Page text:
• Associate Professor Cecilia Ramlau-Hansen, 48, Department of Public Health: Children of future generations.
  • Associate Professor Lars Henning Pedersen, 44, Department of Clinical Medicine: Precision medicine in pregnancy.
  • Associate Professor Rubens Spin-Neto, 37, Department of Dentistry and Oral Health: Ionizing-radiation-free dentistry: dedicated dental magnetic resonance imaging for planning bone augmentation and implant-based orofacial rehabilitation and outcome monitoring.

Advanced Grants:

  • Professor Peter Svensson, 55, Department of Dentistry and Oral Health: Training Orofacial Function – from basic mechanisms to new management strategies
  • Professor Anders Nykjær, 55, Department of Biomedicine: Sortilin receptors - balancing synaptic strength and mood states.

Set the researcher free and find out what works

The new help package called the ERC development programme, is structured so that the programme supports the researchers both individually and in the groups that are working towards the same type of ERC applications. For as Ole Steen Nielsen points out, there is a big difference between applying for a starting grant and an advanced grant:

"The ERC development programme takes differences like this into account, which also explains why the DKK 100,000 can be used for everything from own salary, workload reduction for research colleagues, conferences or a stay at a monastery, that is to say a writing retreat, to work on one’s application," says Ole Steen Nielsen.

The hope is to free up the selected researchers and, seen from our viewpoint, to gain some experience that can benefit all the faculty's researchers. Our long-term goal is to change the way young research talents understand this area, so that 'the large grants’ become something that are both attractive and within reach, if you play your cards right," says Ole Steen Nielsen.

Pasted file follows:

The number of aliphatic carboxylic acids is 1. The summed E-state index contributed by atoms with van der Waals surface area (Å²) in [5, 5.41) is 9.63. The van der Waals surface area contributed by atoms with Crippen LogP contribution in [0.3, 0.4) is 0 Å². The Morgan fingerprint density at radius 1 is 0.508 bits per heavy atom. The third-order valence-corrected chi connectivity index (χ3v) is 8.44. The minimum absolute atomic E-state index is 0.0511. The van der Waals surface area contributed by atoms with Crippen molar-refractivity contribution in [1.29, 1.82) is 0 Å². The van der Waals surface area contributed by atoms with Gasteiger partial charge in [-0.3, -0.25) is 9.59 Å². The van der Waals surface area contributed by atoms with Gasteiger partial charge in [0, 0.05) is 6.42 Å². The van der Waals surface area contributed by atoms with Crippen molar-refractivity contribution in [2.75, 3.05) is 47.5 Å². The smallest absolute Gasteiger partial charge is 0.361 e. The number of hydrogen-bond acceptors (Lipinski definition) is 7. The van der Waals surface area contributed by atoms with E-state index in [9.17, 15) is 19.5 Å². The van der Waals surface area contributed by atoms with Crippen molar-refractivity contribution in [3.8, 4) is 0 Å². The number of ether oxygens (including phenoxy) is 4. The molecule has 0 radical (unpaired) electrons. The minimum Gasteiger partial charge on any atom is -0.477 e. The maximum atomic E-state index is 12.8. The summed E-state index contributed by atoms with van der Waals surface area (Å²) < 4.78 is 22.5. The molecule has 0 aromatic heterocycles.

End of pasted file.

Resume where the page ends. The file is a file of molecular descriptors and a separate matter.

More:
He finds only one thing disappointing about the award of the seed money, which is that relatively few women have applied for – and thus received – the DKK 100,000 of public funds for personal career support.

"The fifteen we have chosen reflect the group of applicants as a whole in terms of gender, so it’s definitely not the case that we have not selected female research talents. The modest number of female recipients is part of what is unfortunately a larger and well-known issue that’s going to need the long haul to change. See for example the desire for more female professors at Health," says Ole Steen Nielsen.

More about ERC grants

ERC (The European Research Council) awards a range of grants of various types to researchers who are employed at a European University. Health's help package of DKK 100,000 relates to the following grants:

  • Starting Grants awarded to promising junior research talents between two years and seven years after having obtained a PhD degree. Up to EUR 1.5 million is awarded to groundbreaking research projects over a five-year period.
  • Consolidator Grants awarded to promising junior research talents and research group leaders between two years and seven years after having obtained a PhD degree. Up to EUR 2 million is awarded to groundbreaking research projects over a five-year period.
  • Advanced Grants awarded to exceptional research group leaders who have already produced outstanding research results. Up to EUR 2,5 million is awarded to groundbreaking research projects over a five-year period.

The European Research Council has a budget of EUR 13 billion (2014-2020). It was founded in 2007 and is owned by the European Union.


Vice-dean for Research Ole Steen Nielsen
Email: osn@au.dk
Mobile: (+45) 2476 5093